When I saw Marriage Story a few weeks ago, I was more than a little bit surprised. Director Noah Baumbach has made a series of great films, from Kicking and Screaming to The Squid and the Whale, and I had every expectation I would enjoy his latest. I did. What I didn’t expect was that I would cry so hard, particularly during the film’s thematic centerpiece: a blowout argument between Charlie (Adam Driver) and Nicole (Scarlett Johansson), a scene that begins with some light tension and devolves into a screaming match about their broken relationship and Charlie punching a hole in the wall of his barren Los Angeles apartment. I’ve been on both sides of that sort of argument before, and they aren’t fun. Or, at least, they shouldn’t be.
Last Friday, Marriage Story arrived on Netflix, and, once again, my expectations were not met. While I anticipated lots of people on Twitter to have opinions about the movie (I had already had good-natured arguments with friends who saw the film before it hit the streaming service, which produced it), I completely did not imagine the internet would spend the weekend turning its most memorable scene—that gut-wrenching fight—into something funny.
But that’s what happened: Somehow, Noah Baumbach is responsible for one of this week’s best memes, as people across Twitter—whether they saw the film or not, or liked the film or not—are now re-contextualizing Charlie and Nicole’s fight into something light and silly. Like last year’s American Chopper Argument meme, it takes a very tense moment and turns it into a tool for lampooning petty bickering. I can’t help but think this wouldn’t have happened if the film wasn’t released immediately on Netflix following its brief Oscar-qualifying theatrical run, if it wasn’t immediately on everyone’s desktop, begging to be screenshot and captioned.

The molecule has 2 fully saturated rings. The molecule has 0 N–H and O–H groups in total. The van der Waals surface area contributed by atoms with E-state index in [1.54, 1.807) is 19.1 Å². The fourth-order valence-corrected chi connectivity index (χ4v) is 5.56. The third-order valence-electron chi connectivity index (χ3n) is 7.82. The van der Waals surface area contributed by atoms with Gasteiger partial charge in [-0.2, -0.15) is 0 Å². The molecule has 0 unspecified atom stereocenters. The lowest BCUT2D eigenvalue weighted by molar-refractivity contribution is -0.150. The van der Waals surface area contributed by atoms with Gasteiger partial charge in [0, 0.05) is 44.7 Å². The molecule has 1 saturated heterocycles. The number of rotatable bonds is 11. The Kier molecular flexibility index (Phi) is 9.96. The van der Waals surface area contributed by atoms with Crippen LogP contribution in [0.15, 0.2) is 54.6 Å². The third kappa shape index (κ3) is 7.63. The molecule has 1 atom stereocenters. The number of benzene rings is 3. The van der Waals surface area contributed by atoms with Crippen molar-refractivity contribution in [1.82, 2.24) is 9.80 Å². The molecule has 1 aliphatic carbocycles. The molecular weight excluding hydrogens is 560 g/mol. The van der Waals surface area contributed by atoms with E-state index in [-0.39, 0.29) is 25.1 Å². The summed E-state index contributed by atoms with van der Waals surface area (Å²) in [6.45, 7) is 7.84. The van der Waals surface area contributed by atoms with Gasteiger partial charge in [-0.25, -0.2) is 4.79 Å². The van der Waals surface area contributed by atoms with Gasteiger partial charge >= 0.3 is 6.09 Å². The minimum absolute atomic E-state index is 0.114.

At this point, I’ve lost track of Netflix’s proprietary productions. Like Disney+, for every good thing Netflix makes it also offers loads of mediocre TV shows and original movies. And yet, the streamer can certainly get us to pay attention to its big tent-pole releases—even the so-so ones. Is Stranger Things anything more than what an algorithm tells us we remember from ’80s movies? Probably not. Was last year’s Christmas-adjacent release Bird Box really any good? Not really, but everyone watched it—and talked about it—for a week at least before collectively forgetting it exists.
That’s because it doesn’t matter if a big Netflix release is good. It matters more that people are paying attention and talking about it. That doesn’t make Netflix any different from any other studio or network. But in lieu of ratings, which any other network or studio would easily release, we have memes—which prove, in a roundabout away, that Marriage Story has entered the discourse in a way beyond conversations about how successfully the film balances the perspectives of the male and female protagonists.
Who’s in the right, Charlie or Nicole? That matters a lot less than the abundance of memes now using Charlie and Nicole to poke fun at the daily conversations folks have on the internet. There’s now a new representation for the casual, insignificant arguments people have online—which, of course, seem much heavier than they really are—thanks to the overly emotive performances of Adam Driver and Scarlett Johansson now popping up on the TL. These memes reduce the grown-up, adult, uncomfortable fight their characters have to melodrama. They’re now fighting about the most insignificant subjects, from Baby Yoda to the concept of the argument meme itself. And, quite ironically, it’s all from an Oscar-hopeful drama about the divorce of two upper-class creatives—the kind of characters some people on Twitter would ridicule. They’re still being ridiculed, in a way, but also promoted; it feels like an evil scheme on behalf of the Netflix publicity department. It’s not the kind of buzz that guarantees awards, but it certainly puts Marriage Story at the top of Twitter’s trending topics—for a few hours, at least.
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